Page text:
Brain Development Differs in Children Who Stutter
A new study by a University of Alberta researcher shows that children who stutter have less grey matter in key regions of the brain responsible for speech production than children who do not stutter.The findings not only improve our understanding of how the brain is built for speech production and why people stutter, but also affirm the importance of seeking treatment early, using approaches such as those pioneered by the Institute for Stuttering Treatment and Research in the Faculty of Rehabilitation Medicine at the U of A, said Deryk Beal, ISTAR’s executive director.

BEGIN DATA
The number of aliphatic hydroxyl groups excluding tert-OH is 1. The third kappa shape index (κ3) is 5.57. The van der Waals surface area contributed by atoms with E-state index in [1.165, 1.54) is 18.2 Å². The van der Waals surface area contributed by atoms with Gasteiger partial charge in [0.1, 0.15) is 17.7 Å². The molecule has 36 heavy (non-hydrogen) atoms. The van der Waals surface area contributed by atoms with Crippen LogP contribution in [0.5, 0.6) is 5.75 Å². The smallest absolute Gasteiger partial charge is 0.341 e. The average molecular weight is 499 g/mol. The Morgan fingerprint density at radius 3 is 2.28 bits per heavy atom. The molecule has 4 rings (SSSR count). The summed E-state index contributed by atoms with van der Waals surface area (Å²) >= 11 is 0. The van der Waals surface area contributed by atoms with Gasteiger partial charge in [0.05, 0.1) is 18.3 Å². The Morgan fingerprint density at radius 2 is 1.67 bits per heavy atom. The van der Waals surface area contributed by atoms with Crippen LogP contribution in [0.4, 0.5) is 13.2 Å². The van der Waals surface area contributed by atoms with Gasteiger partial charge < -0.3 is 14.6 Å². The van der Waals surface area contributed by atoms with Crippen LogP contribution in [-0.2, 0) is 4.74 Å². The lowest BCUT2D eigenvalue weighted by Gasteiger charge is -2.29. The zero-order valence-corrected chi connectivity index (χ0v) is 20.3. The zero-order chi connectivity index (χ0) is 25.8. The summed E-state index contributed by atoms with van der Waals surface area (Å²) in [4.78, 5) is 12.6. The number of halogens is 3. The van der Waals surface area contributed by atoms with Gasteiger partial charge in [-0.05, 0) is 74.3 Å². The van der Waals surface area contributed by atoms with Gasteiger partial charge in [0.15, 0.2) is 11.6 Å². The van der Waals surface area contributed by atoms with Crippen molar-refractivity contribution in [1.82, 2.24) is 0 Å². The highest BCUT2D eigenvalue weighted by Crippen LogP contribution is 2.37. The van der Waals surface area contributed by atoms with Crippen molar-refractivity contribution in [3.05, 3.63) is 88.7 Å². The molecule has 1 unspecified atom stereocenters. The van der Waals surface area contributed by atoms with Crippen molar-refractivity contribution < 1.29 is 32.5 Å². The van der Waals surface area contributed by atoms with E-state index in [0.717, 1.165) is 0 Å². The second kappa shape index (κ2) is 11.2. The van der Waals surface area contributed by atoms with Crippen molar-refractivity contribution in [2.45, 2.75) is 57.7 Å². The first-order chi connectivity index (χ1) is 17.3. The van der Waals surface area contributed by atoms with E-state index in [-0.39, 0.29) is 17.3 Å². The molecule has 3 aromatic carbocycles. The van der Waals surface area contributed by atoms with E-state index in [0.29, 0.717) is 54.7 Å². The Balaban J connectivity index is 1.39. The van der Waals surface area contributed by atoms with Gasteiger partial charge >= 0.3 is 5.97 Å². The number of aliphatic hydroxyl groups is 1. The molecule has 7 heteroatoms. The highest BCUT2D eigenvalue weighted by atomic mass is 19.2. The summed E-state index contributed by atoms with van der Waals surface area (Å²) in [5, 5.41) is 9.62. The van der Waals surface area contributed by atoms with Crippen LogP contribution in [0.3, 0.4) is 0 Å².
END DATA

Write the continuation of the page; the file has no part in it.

“You can never be quite sure whether the differences in brain structure or function you’re looking at were the result of a lifetime of coping with a speech disorder or whether those brain differences were there from the beginning,” explained Beal, a speech-language pathologist.
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